The four hydraulic actuators were marked of their respective piston positions and removed from the aircraft on January 5, 2001. During functional tests conducted at PHI on January 8, 2001, the center, right, and tail rotor servos functioned normally. The left servo was reported to be slightly slow when retracted. Hydraulic fluid from each actuator was captured in a bottle and sent to HR Textron for examination. Additionally, the actuators were subsequently tested and inspected at HR Textron and a report issued. The hydraulic pump was inspected and run at Bell Helicopter under the direction of the NTSB and no anomalies were observed. No pre-impact discrepancies were observed in the hydraulics system.

Landing Gear

Prior to recovery, the wreckage was reported to be situated upside down on the bottom of the gulf. The wreckage was recovered from the water with the landing gear coming out first and upside down. The landing gear was essentially intact when recovered and the skid mounted float bags were somewhat still folded in their respective covers. Both float inflation bottles were charged. The fore and aft cross tubes were both bent inwards on both the left and right sides.

Fuel System

No pre-impact discrepancies were observed in the fuel system. All fuel bladders were recovered but were essentially found shredded. Fuel was present in the fuel line connected to the engine fuel nozzle.

Main Rotor Drive System

The main transmission, freewheeling unit and main drive shaft were disassembled and examined at Bell beginning on February 28, 2001. No pre-impact discrepancies or anomalies were found during the disassembly and examinations.

Tail Rotor Drive System

Evidence of shaft to tail boom contact was present underneath the aft end of the #6 shaft Thomas coupling. Indentations matching the coupling disk pack were observed on the top surface of the tail boom. Also, there was evidence of contact between the #6 coupling adapter and a rivet on top of the tail boom. The #1 steel tail rotor drive shaft was fractured approximately 6 inches from the forward end. The fracture was consistent with torsion overload. The aft section of the shaft was not recovered. The #4 shaft was found severed, with no local evidence of flailing. X-ray examination of the #6 hangar bearing revealed that the balls inside the cage were bunched up to one side. A portion of the aluminum splined adapter from the #7 shaft remained within the #6 coupling adapter. There was evidence of heat on the #7 splined adapter. Smeared aluminum from the #7 splined adapter was found deposited on the inner diameter of the inner race. A curved impression was found indented on the aft surface of the #6 coupling adapter. This impression matched the forward face of the #6 hanger bearing housing.

Tail Rotor Control System

Segments of the tail rotor flight control linkages from the anti-torque pedals rearward were found damaged and separated resultant from deformation of the airframe at impact. A tail rotor pitch control rod end bearing was found missing from the rod assembly located in the vicinity of the tail rotor gearbox support. The rod end jam nut was still intact on the rod assembly. This rod end bearing is a tail rotor pitch control rigging point and is normally constrained between two lever assemblies and attached by a bolt and nut and secured by a cotter. In addition to the missing rod end, the bolt, nut, and cotter pin used to secure the rod end to the lever assemblies were missing. Of the other three tail rotor rigging points, two exhibited loose jam nuts.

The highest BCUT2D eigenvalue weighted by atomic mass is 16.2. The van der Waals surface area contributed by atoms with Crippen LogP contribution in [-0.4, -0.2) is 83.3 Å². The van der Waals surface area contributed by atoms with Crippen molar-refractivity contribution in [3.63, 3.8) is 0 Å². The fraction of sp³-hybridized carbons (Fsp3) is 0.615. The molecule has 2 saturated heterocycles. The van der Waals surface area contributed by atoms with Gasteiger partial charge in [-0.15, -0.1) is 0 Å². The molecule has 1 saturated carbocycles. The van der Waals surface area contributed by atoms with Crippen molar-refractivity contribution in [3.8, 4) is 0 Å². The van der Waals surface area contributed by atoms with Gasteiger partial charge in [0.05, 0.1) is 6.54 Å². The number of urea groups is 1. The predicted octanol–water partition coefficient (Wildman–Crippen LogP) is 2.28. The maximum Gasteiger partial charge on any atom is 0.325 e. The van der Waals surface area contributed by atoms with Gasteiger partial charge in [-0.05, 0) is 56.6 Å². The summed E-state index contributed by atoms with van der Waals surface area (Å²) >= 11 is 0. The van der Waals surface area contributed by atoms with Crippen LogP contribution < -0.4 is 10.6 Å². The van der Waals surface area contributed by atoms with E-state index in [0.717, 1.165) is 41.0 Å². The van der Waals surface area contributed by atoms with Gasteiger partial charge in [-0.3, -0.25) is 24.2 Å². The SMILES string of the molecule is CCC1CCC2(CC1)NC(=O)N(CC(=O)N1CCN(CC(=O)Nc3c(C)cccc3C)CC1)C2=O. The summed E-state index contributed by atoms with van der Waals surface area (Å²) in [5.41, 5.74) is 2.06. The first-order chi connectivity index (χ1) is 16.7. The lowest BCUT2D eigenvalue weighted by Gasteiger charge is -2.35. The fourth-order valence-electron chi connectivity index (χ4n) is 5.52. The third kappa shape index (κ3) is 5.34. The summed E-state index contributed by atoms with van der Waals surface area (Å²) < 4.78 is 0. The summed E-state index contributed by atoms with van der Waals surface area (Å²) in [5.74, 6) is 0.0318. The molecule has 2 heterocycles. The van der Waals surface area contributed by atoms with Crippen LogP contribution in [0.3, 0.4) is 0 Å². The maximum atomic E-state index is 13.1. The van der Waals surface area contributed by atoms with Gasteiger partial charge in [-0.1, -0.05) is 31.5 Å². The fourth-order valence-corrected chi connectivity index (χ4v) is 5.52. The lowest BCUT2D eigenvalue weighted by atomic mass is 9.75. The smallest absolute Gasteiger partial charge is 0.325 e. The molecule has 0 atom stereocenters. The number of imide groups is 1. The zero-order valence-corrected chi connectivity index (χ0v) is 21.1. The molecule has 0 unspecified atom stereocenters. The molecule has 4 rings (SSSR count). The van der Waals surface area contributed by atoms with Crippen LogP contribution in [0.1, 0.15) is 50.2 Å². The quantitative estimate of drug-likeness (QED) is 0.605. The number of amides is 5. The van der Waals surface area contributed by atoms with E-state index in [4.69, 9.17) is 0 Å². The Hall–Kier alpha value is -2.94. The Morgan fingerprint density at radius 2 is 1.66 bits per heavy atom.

Examination of the rod revealed that it was bent slightly upwards. The rod run out was approximately 0.04-inches. Scrape marks were located on the top of the rod approximately in the center. The rod assembly in normal operation is situated crosswise underneath the control tube.

The amount of corrosive deposits on the rod threads under the missing rod end (outboard end) was similar to that of the exposed threads on the inboard side of the loose jam nut. No deposits were observed on the rod threads where the loose jam nut had been located. Additionally, the rod threads were not "rounded" or worn and did not exhibit mechanical damage. Compression and tension tests of two new rod assemblies were done to examine the possibility that the missing rod end fractured through its threads without damaging the rod's threads. In neither test did the rod end fracture through the threads.

The manufacturer stated that a tail rotor linkage disconnect in steady state cruise, may result in no immediate effect. However, as the main rotor and tail rotor torque changes, the aircraft attitude would change.


The 38 year old pilot was recovered on February 5, 2001, in shallow coastal water near Galveston, Texas. An autopsy and toxicological tests were conducted. The Civil Aero Medical Institute (CAMI) in Oklahoma City, Oklahoma, performed these tests. No drugs were detected but 42 (mg/dl, mg/hg) ethanol was detected in muscle tissue. CAMI attributed this to post mortem putrefaction. The County of Galveston Medical Examiners Office, Texas City, Texas, performed the autopsy on February 6, 2001. The primary cause of death was "craniofacial trauma." Contributing to the cause of death was "acute occlusion to left anterior descending coronary artery of the heart."


The Pedal Restrictor Control Unit (PRCU) was examined at Bell Helicopter Textron Canada in Mirabel, Quebec, under the direction of TSB of Canada. Upon initial testing, the unit did not respond to airspeed pressure inputs, although the circuit board was verified operational, it was found that the internal airspeed detection pressure sensor was not functioning. In later testing, the pressure sensor was replaced and the unit functioned correctly. The manufacturer stated that the pressure sensor was likely damaged from salt water immersion or impact. Additionally, the manufacturer stated that the overall wreckage damage indicates that there was little forward airspeed at impact. Since it was observed that the PRCU cam stop did not exhibit damage on its surface, it was most likely retracted at impact


The wreckage was released to the owner.